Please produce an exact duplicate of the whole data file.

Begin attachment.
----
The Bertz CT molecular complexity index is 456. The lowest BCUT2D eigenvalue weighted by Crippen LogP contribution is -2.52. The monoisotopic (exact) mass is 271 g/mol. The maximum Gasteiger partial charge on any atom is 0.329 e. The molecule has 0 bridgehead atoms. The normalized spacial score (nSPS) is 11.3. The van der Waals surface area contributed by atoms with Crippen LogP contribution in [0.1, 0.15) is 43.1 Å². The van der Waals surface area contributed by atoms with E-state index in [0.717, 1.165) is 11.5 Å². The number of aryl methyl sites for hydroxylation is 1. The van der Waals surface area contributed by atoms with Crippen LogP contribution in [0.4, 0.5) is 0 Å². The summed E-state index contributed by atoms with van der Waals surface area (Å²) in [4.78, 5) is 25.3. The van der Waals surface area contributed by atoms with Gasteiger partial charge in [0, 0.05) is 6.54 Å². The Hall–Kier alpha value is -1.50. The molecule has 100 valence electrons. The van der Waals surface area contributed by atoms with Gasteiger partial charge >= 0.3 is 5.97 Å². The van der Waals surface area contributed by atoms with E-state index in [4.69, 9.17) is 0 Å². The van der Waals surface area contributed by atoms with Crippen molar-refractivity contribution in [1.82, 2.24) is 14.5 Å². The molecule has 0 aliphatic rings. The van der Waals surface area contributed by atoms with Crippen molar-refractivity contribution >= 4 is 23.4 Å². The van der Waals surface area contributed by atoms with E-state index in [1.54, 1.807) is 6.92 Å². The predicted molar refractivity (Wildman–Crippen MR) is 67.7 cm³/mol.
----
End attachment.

The Bertz CT molecular complexity index is 456. The lowest BCUT2D eigenvalue weighted by Crippen LogP contribution is -2.52. The monoisotopic (exact) mass is 271 g/mol. The maximum Gasteiger partial charge on any atom is 0.329 e. The molecule has 0 bridgehead atoms. The normalized spacial score (nSPS) is 11.3. The van der Waals surface area contributed by atoms with Crippen LogP contribution in [0.1, 0.15) is 43.1 Å². The van der Waals surface area contributed by atoms with E-state index in [0.717, 1.165) is 11.5 Å². The number of aryl methyl sites for hydroxylation is 1. The van der Waals surface area contributed by atoms with Crippen LogP contribution in [0.4, 0.5) is 0 Å². The summed E-state index contributed by atoms with van der Waals surface area (Å²) in [4.78, 5) is 25.3. The van der Waals surface area contributed by atoms with Gasteiger partial charge in [0, 0.05) is 6.54 Å². The Hall–Kier alpha value is -1.50. The molecule has 100 valence electrons. The van der Waals surface area contributed by atoms with Gasteiger partial charge >= 0.3 is 5.97 Å². The van der Waals surface area contributed by atoms with E-state index in [4.69, 9.17) is 0 Å². The van der Waals surface area contributed by atoms with Crippen molar-refractivity contribution in [1.82, 2.24) is 14.5 Å². The molecule has 0 aliphatic rings. The van der Waals surface area contributed by atoms with Crippen molar-refractivity contribution >= 4 is 23.4 Å². The van der Waals surface area contributed by atoms with E-state index in [1.54, 1.807) is 6.92 Å². The predicted molar refractivity (Wildman–Crippen MR) is 67.7 cm³/mol.